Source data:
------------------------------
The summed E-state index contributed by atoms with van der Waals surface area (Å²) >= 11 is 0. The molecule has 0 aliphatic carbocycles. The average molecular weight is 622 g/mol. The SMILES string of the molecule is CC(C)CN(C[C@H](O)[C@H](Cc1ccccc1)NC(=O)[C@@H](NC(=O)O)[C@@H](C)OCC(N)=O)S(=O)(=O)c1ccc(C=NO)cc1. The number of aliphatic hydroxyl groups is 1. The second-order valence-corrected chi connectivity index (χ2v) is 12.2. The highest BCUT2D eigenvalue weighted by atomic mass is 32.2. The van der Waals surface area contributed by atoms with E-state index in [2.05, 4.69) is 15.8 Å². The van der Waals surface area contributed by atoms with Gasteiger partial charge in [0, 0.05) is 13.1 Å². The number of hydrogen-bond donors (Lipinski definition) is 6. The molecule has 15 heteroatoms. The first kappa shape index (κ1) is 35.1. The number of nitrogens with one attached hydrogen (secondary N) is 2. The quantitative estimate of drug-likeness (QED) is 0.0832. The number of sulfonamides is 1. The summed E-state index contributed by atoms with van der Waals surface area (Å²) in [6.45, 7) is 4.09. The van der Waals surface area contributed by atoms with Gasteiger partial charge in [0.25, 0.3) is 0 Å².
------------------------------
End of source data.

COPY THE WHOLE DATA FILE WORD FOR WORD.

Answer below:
The summed E-state index contributed by atoms with van der Waals surface area (Å²) >= 11 is 0. The molecule has 0 aliphatic carbocycles. The average molecular weight is 622 g/mol. The SMILES string of the molecule is CC(C)CN(C[C@H](O)[C@H](Cc1ccccc1)NC(=O)[C@@H](NC(=O)O)[C@@H](C)OCC(N)=O)S(=O)(=O)c1ccc(C=NO)cc1. The number of aliphatic hydroxyl groups is 1. The second-order valence-corrected chi connectivity index (χ2v) is 12.2. The highest BCUT2D eigenvalue weighted by atomic mass is 32.2. The van der Waals surface area contributed by atoms with E-state index in [2.05, 4.69) is 15.8 Å². The van der Waals surface area contributed by atoms with Gasteiger partial charge in [0, 0.05) is 13.1 Å². The number of hydrogen-bond donors (Lipinski definition) is 6. The molecule has 15 heteroatoms. The first kappa shape index (κ1) is 35.1. The number of nitrogens with one attached hydrogen (secondary N) is 2. The quantitative estimate of drug-likeness (QED) is 0.0832. The number of sulfonamides is 1. The summed E-state index contributed by atoms with van der Waals surface area (Å²) in [6.45, 7) is 4.09. The van der Waals surface area contributed by atoms with Gasteiger partial charge in [0.25, 0.3) is 0 Å².